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Reynoldsburg voters to face levy decision
Reynoldsburg may not be able to open their new schools should Tuesday's levy fail.
The announcement made by Superintendent Steve Dackin at the Oct. 20 school board meeting is just one challenge the district will face if voters turn down a 9.9-mil operating levy Nov. 3.
"Any additional cuts will continue to dismantle this district, which is achieving excellent ratings," Dackin said.
Dackin said the district will have to look for $3-4 million in additional cuts to continue operating the district.
Possibilities for those additional cuts could include but are not limited to reducing of course offerings, increase in class size and the possibility of closing some schools.
If the levy does pass, parents can expect to see a return in busing for Kindergarten and eighth-grade students and a modified high school transportation plan that is currently being discussed.
The district also plans to re-introduce art, music and physical education for elementary students for next school year and open up the two new buildings in 2011-2012 as slated.
"We're not asking to establish new programs," Dackin said. "If this levy does not pass, the district faces serious cuts again."
After voters rejected a 15.6-mil levy in May, the district moved to cut $11 million from its budget. The board voted to put the lower 9.9-mil levy on the ballot for voters to consider this month.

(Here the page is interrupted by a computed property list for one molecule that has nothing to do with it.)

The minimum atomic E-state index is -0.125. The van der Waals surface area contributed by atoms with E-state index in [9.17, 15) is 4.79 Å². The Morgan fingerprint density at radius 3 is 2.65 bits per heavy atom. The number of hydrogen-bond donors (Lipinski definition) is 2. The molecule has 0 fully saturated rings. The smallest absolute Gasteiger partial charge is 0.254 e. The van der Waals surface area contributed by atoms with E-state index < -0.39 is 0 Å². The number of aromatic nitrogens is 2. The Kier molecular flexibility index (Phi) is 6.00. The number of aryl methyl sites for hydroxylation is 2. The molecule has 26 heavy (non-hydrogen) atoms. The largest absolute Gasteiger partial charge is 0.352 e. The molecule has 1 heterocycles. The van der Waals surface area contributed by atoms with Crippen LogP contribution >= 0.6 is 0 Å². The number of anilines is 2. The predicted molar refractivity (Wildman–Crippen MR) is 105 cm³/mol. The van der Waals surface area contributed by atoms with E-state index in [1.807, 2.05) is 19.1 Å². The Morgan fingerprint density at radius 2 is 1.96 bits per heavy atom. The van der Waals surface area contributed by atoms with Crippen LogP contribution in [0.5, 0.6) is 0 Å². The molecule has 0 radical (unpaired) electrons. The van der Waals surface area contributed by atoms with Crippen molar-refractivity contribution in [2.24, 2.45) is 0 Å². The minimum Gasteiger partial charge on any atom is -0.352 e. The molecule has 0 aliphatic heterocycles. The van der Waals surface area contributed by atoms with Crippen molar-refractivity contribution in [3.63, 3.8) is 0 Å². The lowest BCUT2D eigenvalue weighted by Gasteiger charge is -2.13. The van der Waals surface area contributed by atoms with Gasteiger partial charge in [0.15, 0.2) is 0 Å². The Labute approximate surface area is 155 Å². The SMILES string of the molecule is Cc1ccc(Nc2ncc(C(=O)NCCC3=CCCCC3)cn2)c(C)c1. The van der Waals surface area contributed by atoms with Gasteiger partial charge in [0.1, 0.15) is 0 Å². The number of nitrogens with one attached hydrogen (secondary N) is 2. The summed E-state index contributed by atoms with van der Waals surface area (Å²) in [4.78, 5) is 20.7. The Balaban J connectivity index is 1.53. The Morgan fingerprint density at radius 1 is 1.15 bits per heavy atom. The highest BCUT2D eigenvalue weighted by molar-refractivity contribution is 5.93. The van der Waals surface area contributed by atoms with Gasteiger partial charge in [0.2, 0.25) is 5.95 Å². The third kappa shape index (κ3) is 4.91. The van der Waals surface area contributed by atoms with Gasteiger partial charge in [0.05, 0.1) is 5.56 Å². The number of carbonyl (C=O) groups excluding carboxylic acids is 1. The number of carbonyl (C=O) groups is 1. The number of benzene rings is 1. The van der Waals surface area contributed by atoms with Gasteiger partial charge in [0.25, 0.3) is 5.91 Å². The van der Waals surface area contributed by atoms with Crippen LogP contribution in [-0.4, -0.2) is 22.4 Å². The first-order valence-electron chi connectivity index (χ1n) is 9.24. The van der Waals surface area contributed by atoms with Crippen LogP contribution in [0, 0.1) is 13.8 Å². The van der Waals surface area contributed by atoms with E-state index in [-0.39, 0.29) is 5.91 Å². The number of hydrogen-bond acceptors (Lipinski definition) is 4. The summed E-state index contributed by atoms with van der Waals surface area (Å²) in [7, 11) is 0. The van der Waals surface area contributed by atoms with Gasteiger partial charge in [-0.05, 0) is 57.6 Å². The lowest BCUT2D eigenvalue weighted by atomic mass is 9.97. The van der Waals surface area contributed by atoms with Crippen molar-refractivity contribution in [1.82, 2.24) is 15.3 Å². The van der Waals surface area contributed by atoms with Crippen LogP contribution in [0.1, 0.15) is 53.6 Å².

The reduced levy will cost a home owner of a $100,000 home an additional $300 a year.
"It's a community choice in what our educational standards will be in Reynoldsburg," Levy Co-chairperson Monica DeBrock said.
But Reynoldsburg resident Kevin Burtyk said the district should consider a yearly levy instead that would fluctuate with the economy.
Burtyk, a quadriplegic on a ventilator, is living with disabilities and says he and several community members are feeling hardships from a declining economy.
"The levy would be a hardship for those on a fixed income like those with disabilities and the elderly," he said.
Board members and campaign officials encouraged the public to go out and vote no matter what their opinion is.
"Voters need to go out and vote," Levy Co-chairperson Craig Oiler said. "That's what we want to keep that excellent status. So much of what we are doing is a levy campaign, but it is also a let's bring a community together campaign."
|On October 29, 2009 xltruth said:
I can understand if the well-being of those facing "hardships" doesn't really appear to be your responsibility. I know that you are not necessarily being insensitive, as we are all facing economic difficulties. However, the growing population of the elderly and disabled in Reynoldsburg facing foreclosures will directly affect your finances.
You, as taxpayers, will foot the bill for nursing homes in the long run (a more expensive alternative to home care). This financial burden will be added to the cost of this latest tax levy, and the increased federal taxes next year. Defeating this levy until the bureaucrats accept the better alternatives is in your family's best interest.
And, if you believe that this tax levy is "for the children," consider the fact that 82% to 85% of all school taxes goes to compensate obscene salaries. (It takes the taxes from 179 homes just to pay the six figure salary of Superintendent Dackin.) Unless this levy is defeated, the school board will have absolutely no incentive to address these bloated salaries with the unions.
While school board candidates like Hedrick and Albrecht acknowledge that the salary "expenditure" is something the community cannot meet indefinitely, Elaine Tornero is the only candidate willing to confront the unions this Spring.
Bishop Hartley consistently outperforms the Reynoldsburg high school in OGT scores, and this private school spends nearly $4,000 less per student every year. So, is this tax levy truly for the children, or are administrators simply dangling carrots before you (i.e. busing) to pad their pockets?
Proud Reynoldsburg Resident of over 35 years,
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